Emergency Information Take Over
Monday, December 11, 2006
Dear Colleagues, Students, Alumni and Friends:
I am pleased with the initial reception of my first two open letters on our research and patient care missions. I am energized by the challenges and indeed the opportunities that lie ahead for the school and the university, and I am grateful to each of you for your cooperation, support and collaboration.
In this third letter, I wish to address the mission of medical education, on which this great institution was founded 200 years ago. Since we train the vast majority of physicians practicing in the state, the impact of our educational mission on the health of Maryland and the region is enormous. Therefore, as we prepare the physicians and biomedical scientists of the future, it must always be our commitment to provide medical education of the highest caliber at every level.
As you know, medical education is under intense pressure nationwide, particularly in the clinical years, where patient care increasingly competes with education for faculty time. Unfortunately, this comes at a time when the demands of preparing future physicians for the complexities and ambiguities of modern medical practice have never been greater. The impact of these pressures has been enormous, and education has become the most fragile of our tripartite missions nationwide. The University of Maryland School of Medicine has not escaped these trends.
At a time when more and more is expected of medical educators, time and resources for teaching grow more scarce. The shift of focus is now toward ambulatory care settings where many patients must be seen in a short period of time and the economic necessity of decreasing length of hospital stays disrupts the teaching process. In addition, the everescalating expansion of medical knowledge remains a fundamental challenge.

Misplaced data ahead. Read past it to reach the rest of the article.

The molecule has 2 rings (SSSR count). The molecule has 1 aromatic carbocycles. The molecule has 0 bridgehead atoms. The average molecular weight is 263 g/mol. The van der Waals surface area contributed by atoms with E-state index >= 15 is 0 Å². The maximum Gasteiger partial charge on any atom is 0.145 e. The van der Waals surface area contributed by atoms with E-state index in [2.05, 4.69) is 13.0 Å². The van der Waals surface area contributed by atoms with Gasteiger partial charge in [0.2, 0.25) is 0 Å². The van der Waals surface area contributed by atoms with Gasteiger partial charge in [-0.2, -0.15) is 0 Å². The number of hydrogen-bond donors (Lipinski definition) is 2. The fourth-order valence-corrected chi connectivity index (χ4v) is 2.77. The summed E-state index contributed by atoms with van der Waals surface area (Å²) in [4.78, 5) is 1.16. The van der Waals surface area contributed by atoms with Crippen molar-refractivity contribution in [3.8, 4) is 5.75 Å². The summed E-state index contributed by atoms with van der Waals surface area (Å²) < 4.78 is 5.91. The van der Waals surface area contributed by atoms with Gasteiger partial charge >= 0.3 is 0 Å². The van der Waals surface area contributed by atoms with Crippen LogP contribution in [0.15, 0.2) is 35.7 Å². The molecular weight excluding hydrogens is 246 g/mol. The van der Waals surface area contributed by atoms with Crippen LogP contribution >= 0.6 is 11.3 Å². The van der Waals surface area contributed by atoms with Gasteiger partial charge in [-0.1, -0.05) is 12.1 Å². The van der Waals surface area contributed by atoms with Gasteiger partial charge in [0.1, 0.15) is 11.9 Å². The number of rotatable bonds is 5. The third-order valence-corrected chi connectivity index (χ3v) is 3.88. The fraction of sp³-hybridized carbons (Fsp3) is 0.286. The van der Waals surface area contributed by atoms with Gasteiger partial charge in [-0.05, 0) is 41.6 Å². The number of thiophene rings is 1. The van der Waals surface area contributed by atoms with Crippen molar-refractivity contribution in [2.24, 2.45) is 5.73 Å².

Despite these challenges, both in the basic sciences and in clinical programs, our gifted and committed teachers and academic programs in the School of Medicine under the leadership of Dr. Bruce Jarrell, vice dean for Research and Academic Affairs, are making extraordinary contributions to the future of medicine in Maryland and the nation. The work of these teachers is invaluable to our students and our society, and their commitment is inspirational. In order for our excellence in medical education to continue to thrive, I will ask department chairs to create and nurture a culture in which superlative teaching is honored and exceptional teachers are rewarded. The curriculum must be comprehensive enough to accommodate the variable career pathways of our graduates. We are seeing more nontraditional students enter the medical field, many of whom have interests beyond clinical medicine. Many of our students also have varied career interests in such fields as law, public health, politics, health policy and business. Therefore, the medical education we provide, by necessity, must be reformatted somewhat to accommodate the diversity of interests among the student body. Therefore, to that end, I will work with the leadership team to explore the following possibilities: